While not as extensive as a General Plan update, the Planning Department’s progress toward a comprehensive zoning regulations update may end up affecting several areas within the city.
During a special planning commission meeting, city planning staff reviewed numerous expected changes to the city’s zoning ordinance with a focus on areas such as mobile food facilities, accessory structures, driveways and Downtown Turlock zoning regulations.
Major changes to mobile food facilities could include a ban from operating in the Downtown Core, running primarily down Main Street in Turlock’s historical district, the Downtown Core Transition, and the Office Residential Overlay districts. Current city code also prohibits food trucks from operating within the Commercial Office district.
Additionally, mobile food facilities would be required to renew their permits with the City each year, as opposed to the current biannual renewal process.
During the public comment period, recently retired building inspector Joel Carter shared his belief that the city should also look into limiting the amount of food trucks allowed in Turlock.
“I’m opposed to having so many allowed,” said Carter. “There are currently 35 operating within the city, which creates a substantial impact to your brick and mortar restaurant businesses…It has been expanding, and there’s currently nothing in place to keep it from expanding more.”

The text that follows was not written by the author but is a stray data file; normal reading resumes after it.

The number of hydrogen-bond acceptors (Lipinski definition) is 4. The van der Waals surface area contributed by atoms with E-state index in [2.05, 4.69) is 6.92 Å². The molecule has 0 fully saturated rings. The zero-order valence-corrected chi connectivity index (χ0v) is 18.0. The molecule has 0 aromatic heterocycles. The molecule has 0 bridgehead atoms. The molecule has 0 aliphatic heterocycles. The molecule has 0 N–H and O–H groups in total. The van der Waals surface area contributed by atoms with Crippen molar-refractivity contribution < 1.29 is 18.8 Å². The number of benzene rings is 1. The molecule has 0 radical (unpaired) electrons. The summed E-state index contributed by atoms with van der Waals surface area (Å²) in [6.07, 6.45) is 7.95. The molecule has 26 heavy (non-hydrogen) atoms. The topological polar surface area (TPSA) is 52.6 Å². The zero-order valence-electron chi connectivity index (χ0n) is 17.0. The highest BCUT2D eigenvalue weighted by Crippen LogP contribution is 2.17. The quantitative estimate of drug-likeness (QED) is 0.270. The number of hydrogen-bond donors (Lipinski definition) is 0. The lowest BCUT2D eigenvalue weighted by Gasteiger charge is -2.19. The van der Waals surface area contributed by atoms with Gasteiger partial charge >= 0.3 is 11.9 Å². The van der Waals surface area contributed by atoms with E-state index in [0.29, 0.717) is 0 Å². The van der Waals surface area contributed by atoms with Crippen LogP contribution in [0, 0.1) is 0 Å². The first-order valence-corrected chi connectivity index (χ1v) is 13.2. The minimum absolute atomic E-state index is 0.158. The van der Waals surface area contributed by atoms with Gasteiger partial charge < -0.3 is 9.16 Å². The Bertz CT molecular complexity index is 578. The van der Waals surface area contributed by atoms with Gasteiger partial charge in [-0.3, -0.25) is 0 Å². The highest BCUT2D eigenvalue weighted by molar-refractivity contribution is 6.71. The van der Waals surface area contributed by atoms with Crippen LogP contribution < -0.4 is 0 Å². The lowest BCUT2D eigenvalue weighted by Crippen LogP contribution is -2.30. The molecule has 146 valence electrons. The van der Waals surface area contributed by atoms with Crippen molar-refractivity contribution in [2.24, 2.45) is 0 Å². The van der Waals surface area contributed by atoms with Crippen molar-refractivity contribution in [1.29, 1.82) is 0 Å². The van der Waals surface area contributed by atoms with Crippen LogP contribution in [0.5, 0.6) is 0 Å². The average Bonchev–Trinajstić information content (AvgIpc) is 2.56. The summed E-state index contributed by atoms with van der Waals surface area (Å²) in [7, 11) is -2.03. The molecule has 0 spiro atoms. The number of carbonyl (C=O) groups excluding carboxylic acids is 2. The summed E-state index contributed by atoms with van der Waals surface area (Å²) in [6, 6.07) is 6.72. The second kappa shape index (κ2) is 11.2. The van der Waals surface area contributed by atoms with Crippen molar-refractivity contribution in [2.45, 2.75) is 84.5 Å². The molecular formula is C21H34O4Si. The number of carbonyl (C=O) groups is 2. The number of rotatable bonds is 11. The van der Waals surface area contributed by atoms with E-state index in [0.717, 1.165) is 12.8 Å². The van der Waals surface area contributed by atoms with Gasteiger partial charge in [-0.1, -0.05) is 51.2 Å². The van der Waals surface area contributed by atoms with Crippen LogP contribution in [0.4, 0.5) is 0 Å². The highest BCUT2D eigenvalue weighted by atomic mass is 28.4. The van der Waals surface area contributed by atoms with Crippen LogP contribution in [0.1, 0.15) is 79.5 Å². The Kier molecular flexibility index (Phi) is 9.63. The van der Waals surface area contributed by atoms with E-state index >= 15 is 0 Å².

Carter noted the permit allowing a new food truck, Vida Vital, to operate across the street from Dust Bowl Brewery as something the City should consider prohibiting, as the emergence of food trucks across the street from existing restaurants creates unfair competition.
“There are very few requirements for mobile food facilities as it currently stands,” said Carter. “Yet there are significant requirements with the City for more permanent options.”
Turlock resident Cindy Peterson noted that while the City should certainly have regulations on mobile food facilities, she believes the new food truck on Main Street is better than having an empty parking lot at the location.
“It breaks my heart to see that lot empty and just used for parking,” said Peterson. “I would like to see a spirit of commerce there, which you do get when you see a food vendor there selling things, rather than empty lots.”
Peterson also recommended that the commissioners examine how other cities throughout the country have handled food truck zoning issues, as the trend continues to gain popularity across the nation.
“We’ve had more participation now than before,” said Commissioner Nick Hackler in regards to the food truck issue. “Obviously it is a hot topic with some in our community.”
Although the planning commission did not take any action on the item, city staff is expected to bring their final recommendations to the commissioners during their February meeting. The planning commission will then vote on the changes within the zoning ordinance update before going on to the City Council in the coming months.
The next planning commission meeting will be held at 6 p.m. on Feb. 6 at City Hall, located at 156 S. Broadway.